Robber who nicked guitars with wife linked to Roma mob in Canada

Veniamin Raducanu and Madelina Iancu
Veniamin Raducanu and Madelina Iancu

A ‘distraction’ thief who hit the headlines after he was convicted of stealing guitars with his pregnant wife is an alleged member of an international Roma gypsy crime gang who terrorised Canada.

This week, Veniamin Raducanu was given a six-month sentence for stealing two expensive guitars worth more than €6,000 from two shops in Dublin city centre.

His partner-in-crime, and pregnant wife, Madelina Iancu (19), also received a six-month suspended sentence in Dublin District Court.

However, it is not the first time Raducanu has fallen foul of the law.

In 2012 he was named by police as an alleged member of an international Roma gypsy gang which targeted shops and elderly people in Canada.

Raducanu was linked to the multi-million dollar organised crime ring following a major operation by police in Ontario, known as Project Mansfield. 

Police alleged that people from Romania were recruited to join the theft and fraud operation.

They were assisted with applying for welfare and then enlisted to act in bands of thieves who spread out across Ontario and Quebec, police claimed.

A total of 34 people were arrested and 263 charges were laid in the largest investigation of its kind in Durham Region. Raducanu, then aged 19, was charged with participating in a criminal organisation, breaking and entering and theft.

However, it appears Raducanu has not learned from his earlier brush with the law.

He is currently living at a detached house in west Dublin which he shares with a number of other individuals, according to local residents.

They added that a number of people appear to live at the house and that it was not uncommon for high-end cars to come and go.

While a modest economy sized car was parked out front this week, there were a number of high-end cars in the back yard.


Maserati parked outside home where  Raducanu is staying – there is no suggestion the car was bought with crime proceeds

These include a stunning white Maserati Gran Turismo, a BMW and a Mercedes.

There is no suggestion the cars were bought with the proceeds of crime.

People inside the house this week didn’t answer the door when the Snday World attempted to make contact with them.

The young couple ended up in court this week after they had gone into two Dublin city centre music stores to steal guitars.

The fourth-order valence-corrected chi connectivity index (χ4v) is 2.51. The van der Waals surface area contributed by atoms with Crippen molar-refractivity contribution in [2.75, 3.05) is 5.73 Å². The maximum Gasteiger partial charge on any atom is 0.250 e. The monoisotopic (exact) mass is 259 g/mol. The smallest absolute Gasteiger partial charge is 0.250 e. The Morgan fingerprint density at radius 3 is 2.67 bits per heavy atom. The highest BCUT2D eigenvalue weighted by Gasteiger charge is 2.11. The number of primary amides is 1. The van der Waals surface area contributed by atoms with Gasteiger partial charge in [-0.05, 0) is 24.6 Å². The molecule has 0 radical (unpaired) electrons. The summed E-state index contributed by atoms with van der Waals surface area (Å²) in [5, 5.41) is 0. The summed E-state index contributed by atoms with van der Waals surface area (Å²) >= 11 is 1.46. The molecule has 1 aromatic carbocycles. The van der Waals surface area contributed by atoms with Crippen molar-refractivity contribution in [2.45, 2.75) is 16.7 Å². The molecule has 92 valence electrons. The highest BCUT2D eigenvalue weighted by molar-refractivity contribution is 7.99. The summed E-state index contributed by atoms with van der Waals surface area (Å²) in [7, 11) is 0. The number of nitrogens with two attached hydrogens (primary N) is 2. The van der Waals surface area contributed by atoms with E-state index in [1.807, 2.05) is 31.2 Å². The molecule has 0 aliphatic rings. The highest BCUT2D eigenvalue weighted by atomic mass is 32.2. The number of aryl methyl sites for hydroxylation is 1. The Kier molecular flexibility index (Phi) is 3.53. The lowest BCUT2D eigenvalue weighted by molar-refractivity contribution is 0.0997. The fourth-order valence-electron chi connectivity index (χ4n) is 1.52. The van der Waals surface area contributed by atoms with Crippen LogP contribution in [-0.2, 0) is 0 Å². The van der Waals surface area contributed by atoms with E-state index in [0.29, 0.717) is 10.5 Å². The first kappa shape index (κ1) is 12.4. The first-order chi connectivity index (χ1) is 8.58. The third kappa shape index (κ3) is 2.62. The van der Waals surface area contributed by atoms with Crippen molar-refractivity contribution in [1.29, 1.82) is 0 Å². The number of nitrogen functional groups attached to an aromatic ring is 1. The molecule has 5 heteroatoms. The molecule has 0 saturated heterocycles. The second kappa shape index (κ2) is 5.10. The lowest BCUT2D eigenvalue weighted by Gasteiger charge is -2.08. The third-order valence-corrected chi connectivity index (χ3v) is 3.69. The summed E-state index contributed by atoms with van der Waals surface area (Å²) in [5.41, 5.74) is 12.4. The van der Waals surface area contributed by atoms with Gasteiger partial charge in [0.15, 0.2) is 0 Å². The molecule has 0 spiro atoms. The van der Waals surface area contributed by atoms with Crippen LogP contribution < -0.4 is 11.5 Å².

Iancu lifted the high-performance electric guitars from music shops by hiding them up her long skirt.

They stole two guitars, worth €6,000, in two visits to Dublin city centre shops on consecutive days, a court heard. Raducanu, who claimed to have an “interest in music”, was jailed for six months for his part in the theft, while Iancu had her six-month sentence fully suspended. He was later granted bail pending an appeal against the sentence.

Judge Michael Walsh said they had been “carefully planned, carefully orchestrated” crimes.

They stole a Gibson Les Paul electric guitar, worth €2,999, from X Music on Exchequer Street on July 2. The following day they stole a €3,000 Warner guitar at Some Neck Guitars on Aungier Street.

The couple, from Coolmine Court, Blanchardstown, both pleaded guilty to theft and Garda obstruction.

Both of them violently resisted arrest the following day when gardaí called at their home with a search warrant.

Officers found the guitars undamaged in a back bedroom.


The couple (above), from Romania, had been in Ireland since February and neither had any previous convictions here.

“It was opportunistic. They thought they had got away with it the first time and did it again,” according to their solicitor.

It is the first time Raducanu had come to the attention of the Gardaí. However, he was well-known to police in Canada after being arrested as part of a major sting operation.

In 2011, two Canadian police officers noticed criminals were committing distraction-style thefts and frauds. Thieves would target jewellery stores, shops and senior citizens.

As one person distracted the victims others would steal valuable goods.

Men, women and children all took part, concealing stolen items inside long skirts with fitted compartments.

Following a lengthy investigation it emerged that more than 400 people were associated with the criminal organisation. It was reported that many of the individuals applied for refugee status after arriving in Canada.

Investigators seized $85,000 in cash and stolen goods and identified more than $1 million in suspicious wire transactions to foreign locations.

A number of those charged were reported to have left the country. 

Speaking to the Toronto Sun at the time Police chief Mike Ewles called it “a major breakthrough in an organized crime ring that’s been active throughout southern Ontario”.

Chief Ewles said the ring was highly organised and efficient, luring participants from Romania with promises of a better life in Canada and then enlisting them in criminal pursuits.

“People would arrive on a Thursday and by the following Saturday would be involved in distraction thefts,” he said.

The investigation began in Durham Region but soon grew to include the several law enforcement agencies across Canada and the United States.